Windhoek — Namibia currently has no institution that provides dedicated education and training in maritime fields at bachelor or postgraduate degree level.
This was said by the CEO of Debmarine Namibia, Otto Shikongo, last week when the company donated benthic samples worth N$9.9 million and N$250,000 towards the University of Namibia’s School of Marine Engineering and Maritime Studies and the Centre for Mining and Metallurgical Research Training, as well as the Ministry of Fisheries and Marine Resources.
These samples can be used to build up a reference collection or used as teaching aids.
Debmarine Namibia’s benthic monitoring programme assesses the effect of mining operations on the benthic communities of Atlantic 1 Mining Licence Area and monitors the time of recovery after mining.
On an annual basis during the period October to December, benthic samples are collected from designated control, impact and natural variability sites, across the mining licence area.
Shikongo said aspiring Namibian youth interested in pursuing maritime careers often go to other countries to obtain their qualifications.
“As one of the main players in this industry, we are faced with challenges of a shortage of qualified and competent skills in this area,” he noted.
He said Debmarine relies heavily on developing its own talent resource pool, through their trainee and long-term trainee programmes in which they invest significantly.
Currently, they manage and maintain a fleet of six diamond-mining vessels.
He said each of these vessels is manned by captains working in two shifts of 28 days on, 28 days off.
Despite the challenges, he said Debmarine is proud to have developed seven home-grown Namibian captains that have passed through its training programme. It takes approximately 10 years to develop a marine captain.
Debmarine applauded Unam, supported by the Sam Nujoma Foundation, for the noble initiative to establish this much-needed institution, which it believes will grow the Namibian maritime talent pool, saying this will allow Namibia to compete on a global scale with other countries.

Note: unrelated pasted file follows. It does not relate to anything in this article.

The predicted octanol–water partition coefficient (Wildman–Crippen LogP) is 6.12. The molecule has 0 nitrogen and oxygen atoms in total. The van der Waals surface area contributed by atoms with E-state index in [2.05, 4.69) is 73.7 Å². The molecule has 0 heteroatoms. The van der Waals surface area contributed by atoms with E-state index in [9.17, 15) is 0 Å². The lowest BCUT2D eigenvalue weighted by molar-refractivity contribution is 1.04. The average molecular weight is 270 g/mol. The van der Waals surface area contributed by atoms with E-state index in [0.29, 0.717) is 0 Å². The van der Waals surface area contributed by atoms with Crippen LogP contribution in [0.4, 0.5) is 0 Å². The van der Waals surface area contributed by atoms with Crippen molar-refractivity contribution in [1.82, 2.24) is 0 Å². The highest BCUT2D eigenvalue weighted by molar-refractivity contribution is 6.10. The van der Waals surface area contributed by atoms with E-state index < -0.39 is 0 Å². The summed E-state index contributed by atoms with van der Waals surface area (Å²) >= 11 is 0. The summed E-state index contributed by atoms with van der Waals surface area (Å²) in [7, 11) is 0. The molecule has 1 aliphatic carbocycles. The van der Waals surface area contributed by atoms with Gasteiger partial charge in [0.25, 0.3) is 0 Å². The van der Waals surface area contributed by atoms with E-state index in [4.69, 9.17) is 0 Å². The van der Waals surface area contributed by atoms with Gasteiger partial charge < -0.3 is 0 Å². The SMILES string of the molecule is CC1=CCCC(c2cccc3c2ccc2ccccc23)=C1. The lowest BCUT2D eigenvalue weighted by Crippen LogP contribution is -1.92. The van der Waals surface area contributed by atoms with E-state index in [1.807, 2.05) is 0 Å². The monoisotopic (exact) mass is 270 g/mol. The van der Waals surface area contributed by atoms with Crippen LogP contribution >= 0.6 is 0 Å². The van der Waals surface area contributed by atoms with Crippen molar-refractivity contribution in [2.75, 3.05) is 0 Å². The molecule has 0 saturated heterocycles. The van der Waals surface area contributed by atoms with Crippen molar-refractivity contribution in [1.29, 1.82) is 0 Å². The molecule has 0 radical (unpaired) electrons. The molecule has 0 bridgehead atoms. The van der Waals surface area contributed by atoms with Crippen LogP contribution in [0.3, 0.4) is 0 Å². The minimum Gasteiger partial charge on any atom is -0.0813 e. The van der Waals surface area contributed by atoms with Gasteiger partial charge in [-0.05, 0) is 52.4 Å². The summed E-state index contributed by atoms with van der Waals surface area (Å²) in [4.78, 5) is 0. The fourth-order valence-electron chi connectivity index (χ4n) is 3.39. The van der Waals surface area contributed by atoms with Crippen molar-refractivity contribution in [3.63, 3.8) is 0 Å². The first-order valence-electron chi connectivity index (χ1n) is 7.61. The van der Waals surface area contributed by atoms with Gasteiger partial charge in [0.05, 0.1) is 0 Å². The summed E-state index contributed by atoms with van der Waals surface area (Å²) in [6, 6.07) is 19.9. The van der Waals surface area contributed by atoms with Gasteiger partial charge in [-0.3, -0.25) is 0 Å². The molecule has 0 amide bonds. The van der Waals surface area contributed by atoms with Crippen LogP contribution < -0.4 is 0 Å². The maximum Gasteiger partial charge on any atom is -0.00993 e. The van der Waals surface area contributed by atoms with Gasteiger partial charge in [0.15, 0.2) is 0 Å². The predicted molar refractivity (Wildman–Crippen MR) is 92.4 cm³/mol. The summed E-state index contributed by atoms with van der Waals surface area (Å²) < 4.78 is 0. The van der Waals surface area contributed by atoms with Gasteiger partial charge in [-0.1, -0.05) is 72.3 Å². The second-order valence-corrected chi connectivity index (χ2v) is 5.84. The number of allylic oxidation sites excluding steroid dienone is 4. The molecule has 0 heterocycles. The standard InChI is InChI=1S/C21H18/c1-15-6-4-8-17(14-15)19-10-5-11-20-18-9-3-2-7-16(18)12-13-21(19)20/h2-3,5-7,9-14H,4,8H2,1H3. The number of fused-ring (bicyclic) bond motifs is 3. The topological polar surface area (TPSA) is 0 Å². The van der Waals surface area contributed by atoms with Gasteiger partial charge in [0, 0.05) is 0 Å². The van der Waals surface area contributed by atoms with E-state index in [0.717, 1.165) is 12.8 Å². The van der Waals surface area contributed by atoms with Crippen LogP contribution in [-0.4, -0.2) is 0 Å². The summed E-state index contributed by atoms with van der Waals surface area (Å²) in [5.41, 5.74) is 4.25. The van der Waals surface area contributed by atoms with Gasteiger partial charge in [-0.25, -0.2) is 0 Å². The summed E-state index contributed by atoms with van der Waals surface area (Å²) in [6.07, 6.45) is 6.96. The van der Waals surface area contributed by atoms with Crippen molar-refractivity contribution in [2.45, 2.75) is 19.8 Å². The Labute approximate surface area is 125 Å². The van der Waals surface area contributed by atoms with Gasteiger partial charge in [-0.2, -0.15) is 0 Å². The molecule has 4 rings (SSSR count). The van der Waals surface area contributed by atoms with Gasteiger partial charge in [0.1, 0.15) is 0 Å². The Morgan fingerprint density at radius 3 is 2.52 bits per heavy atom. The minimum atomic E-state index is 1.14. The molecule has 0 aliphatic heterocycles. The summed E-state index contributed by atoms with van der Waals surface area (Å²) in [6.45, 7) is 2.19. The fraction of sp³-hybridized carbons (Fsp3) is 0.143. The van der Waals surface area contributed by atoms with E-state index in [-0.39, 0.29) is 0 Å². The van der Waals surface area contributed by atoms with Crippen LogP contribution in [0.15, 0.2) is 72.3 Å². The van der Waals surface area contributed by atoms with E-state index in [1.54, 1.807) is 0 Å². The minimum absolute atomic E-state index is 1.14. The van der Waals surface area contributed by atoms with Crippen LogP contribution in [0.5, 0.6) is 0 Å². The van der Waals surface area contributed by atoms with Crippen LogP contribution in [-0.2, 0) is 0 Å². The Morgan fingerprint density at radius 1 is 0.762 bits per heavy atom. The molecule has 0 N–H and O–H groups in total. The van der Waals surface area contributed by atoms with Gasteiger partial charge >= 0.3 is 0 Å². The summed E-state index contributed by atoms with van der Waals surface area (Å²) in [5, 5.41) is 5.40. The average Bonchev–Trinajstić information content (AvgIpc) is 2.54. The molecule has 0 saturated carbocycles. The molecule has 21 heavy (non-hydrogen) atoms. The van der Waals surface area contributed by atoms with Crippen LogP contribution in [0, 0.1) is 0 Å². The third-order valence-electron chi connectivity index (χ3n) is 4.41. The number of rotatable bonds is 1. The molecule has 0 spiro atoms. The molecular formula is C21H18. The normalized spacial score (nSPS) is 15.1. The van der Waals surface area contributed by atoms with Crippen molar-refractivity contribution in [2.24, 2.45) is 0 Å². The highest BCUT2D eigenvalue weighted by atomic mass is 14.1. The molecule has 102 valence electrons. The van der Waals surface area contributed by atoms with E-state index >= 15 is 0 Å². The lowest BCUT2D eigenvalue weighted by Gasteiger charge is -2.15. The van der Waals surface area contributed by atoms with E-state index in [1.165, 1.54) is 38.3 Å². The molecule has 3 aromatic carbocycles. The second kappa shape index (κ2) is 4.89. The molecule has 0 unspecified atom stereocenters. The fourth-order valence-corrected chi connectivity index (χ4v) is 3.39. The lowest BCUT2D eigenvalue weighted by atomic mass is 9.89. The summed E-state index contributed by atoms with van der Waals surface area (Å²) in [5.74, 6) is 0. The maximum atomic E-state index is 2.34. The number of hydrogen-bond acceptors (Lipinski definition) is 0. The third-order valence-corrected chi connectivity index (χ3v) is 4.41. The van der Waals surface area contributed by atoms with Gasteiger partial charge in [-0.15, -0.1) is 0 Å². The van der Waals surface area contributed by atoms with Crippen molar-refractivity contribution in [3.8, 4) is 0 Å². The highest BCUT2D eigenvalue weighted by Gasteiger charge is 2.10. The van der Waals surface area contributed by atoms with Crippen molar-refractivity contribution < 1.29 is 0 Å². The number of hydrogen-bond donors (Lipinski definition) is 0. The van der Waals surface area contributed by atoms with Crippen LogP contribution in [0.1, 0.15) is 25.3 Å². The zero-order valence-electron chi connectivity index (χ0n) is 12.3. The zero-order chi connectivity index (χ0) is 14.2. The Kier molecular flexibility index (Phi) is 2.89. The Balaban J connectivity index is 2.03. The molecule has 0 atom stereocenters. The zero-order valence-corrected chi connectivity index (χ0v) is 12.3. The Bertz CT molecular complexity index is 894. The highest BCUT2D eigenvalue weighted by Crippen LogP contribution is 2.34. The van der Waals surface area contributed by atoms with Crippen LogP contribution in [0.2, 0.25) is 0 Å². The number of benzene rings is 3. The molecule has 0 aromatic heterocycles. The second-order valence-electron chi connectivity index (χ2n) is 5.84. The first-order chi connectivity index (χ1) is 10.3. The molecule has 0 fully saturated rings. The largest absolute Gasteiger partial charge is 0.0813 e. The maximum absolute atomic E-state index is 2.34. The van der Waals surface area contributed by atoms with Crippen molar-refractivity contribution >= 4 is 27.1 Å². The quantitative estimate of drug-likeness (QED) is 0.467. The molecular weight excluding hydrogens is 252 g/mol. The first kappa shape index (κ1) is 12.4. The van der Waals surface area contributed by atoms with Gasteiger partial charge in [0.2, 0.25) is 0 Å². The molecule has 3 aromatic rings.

“We challenge Unam to remain dedicated and focused in delivering on this dream, by developing a curriculum and training facility of international standards and accreditation, which we can be proud of and the private sector can rely on,” Shikongo said.
Unam Vice-Chancellor for Academic Affairs Professor Frednard Gideon said the funding has enabled the university to undertake needs analysis and feasibility studies for both projects in order to determine priority academic and research areas which would address the real, and not perceived, human resource development needs for the country.
The reports of the needs analysis for both projects will be presented during stakeholder workshops which are scheduled to take place in May this year.
Shikongo said the Debmarine mining process entails the removal of diamondiferous gravel from the ocean floor at depths of up to 140 metres, of which 80 percent is returned to the seabed. Debmarine Namibia works closely with the Benguela Current Commission, a multinational cross-sectoral initiative by Angola, Namibia and South Africa.
It initiated long-term joint research and monitoring projects with the Ministry of Fisheries and Marine Resources to address issues of concern adequately.
Equally, he says, the mutually beneficial relationship between Debmarine Namibia and the fisheries ministry has highlighted the value and importance of partnerships between industry and academic and research institutions in Southern Africa.
“We benefit by ensuring that our environmental impact research is innovative and scientifically rigorous, while our partners benefit by the provision of opportunities for researchers and students to work on projects to enhance the understanding of the marine environment,” he stated.